her place. He effected his practices under pretence of attachment to
her, and then could not shake her off. She went abroad with him
after the settlement of affairs; but he could not keep out of
gambling speculation, and lost everything. Then he seems to have
larked about, obtaining means she knew not how--as artist, lecturer,
and what not--till the notable F. U. E. E. was started. Most likely
he would have collected the subscriptions and made off with them, if
Rachel Curtis had not had just sense enough to trust him with nothing
without seeing some result, so that he was forced to set the affair
going with Maria at its head, as the only person who could co-operate
with him. They kept themselves ready for a start whenever there
should be symptoms of a discovery, but, in the meantime, he gambled
away all that he got into his hands, and never gave her enough to
feed the children. Thus she was absolutely driven to force work from
them for subsistence; and she is a passionate creature, whom jealousy
embittered more and more, so that she became more savage than she
knew. Poor thing! She has her punishment. Maddox only came home,
yesterday, too late for any train before the mail, and by that time
the child was too ill to be moved. He must have thought it all up
with him, and wished to be rid of both, for they quarrelled, and he
left her to her misery."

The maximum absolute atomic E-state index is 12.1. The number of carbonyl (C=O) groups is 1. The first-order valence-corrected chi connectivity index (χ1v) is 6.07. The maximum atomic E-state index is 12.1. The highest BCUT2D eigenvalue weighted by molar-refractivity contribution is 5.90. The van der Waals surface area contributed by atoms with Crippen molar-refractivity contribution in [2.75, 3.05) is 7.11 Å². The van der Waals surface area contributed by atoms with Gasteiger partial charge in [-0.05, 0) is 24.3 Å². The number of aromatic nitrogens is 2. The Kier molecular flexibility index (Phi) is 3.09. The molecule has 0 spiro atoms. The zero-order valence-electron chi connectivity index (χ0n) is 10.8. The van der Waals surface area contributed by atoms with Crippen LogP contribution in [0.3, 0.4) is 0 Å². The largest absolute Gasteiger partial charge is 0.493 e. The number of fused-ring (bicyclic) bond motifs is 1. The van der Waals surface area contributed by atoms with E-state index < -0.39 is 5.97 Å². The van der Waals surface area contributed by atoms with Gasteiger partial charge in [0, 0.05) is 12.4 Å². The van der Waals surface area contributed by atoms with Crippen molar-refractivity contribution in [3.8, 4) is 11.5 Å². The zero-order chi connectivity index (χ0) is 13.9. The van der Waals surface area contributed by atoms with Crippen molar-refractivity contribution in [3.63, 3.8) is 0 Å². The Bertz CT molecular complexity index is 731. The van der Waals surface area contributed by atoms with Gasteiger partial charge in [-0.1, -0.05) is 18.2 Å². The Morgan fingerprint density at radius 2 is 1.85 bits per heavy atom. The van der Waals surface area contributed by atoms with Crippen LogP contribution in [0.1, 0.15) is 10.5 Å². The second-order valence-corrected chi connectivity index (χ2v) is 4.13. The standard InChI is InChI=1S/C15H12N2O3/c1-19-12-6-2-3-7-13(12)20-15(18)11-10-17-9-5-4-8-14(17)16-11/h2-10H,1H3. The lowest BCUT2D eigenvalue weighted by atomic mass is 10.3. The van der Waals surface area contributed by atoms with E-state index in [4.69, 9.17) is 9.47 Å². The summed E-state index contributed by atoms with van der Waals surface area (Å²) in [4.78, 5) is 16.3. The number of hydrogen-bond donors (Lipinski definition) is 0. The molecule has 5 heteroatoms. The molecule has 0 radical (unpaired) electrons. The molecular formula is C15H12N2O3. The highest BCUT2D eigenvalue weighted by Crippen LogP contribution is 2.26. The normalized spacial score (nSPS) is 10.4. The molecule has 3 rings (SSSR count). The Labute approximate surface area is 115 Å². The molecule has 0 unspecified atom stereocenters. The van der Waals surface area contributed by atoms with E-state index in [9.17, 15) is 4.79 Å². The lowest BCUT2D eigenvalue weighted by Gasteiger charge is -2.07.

"What, gone?"

"Yes, but she told us of his haunts--haunts that he thought she did
not know--a fancy shop, kept by a Mrs. Dench at Bristol, where it
seems that he plays the philanthropical lecturer, and probably has
been trying to secure a snug berth for himself unknown, as he
thought, to Maria; but she pried into his letters, and kept a keen
watch upon him. He was to be inquired for there by his Mauleverer
name, and, I have little doubt, will be captured."

"And then?"

"He will be committed for trial at the sessions; and, in the
meantime, I must see Beauchamp and Dr. Long, and arrange that he
should be prosecuted for the forgery, even though he should slip
through our fingers at the sessions."

"Oh, could that be?"

"This Clever Woman has managed matters so sweetly, that they might
just as well try her as him for obtaining money on false pretences;
and the man seems to have been wonderfully sharp in avoiding
committing himself. Mrs. Curtis's man of business has been trying
all day to get up the case, but he has made out nothing but a few
more debts such as that which turned up yesterday; and it is very
doubtful how far a case can be made out against him."

"And then we should lose him."

"That is exactly what I wish to avoid. I want to bring up my forces
at once, and have him laid hold of at once for the forgery of those
letters of Edward's. How long would it take to hear from
Ekaterinburg? I suppose Edward could travel as fast as a letter."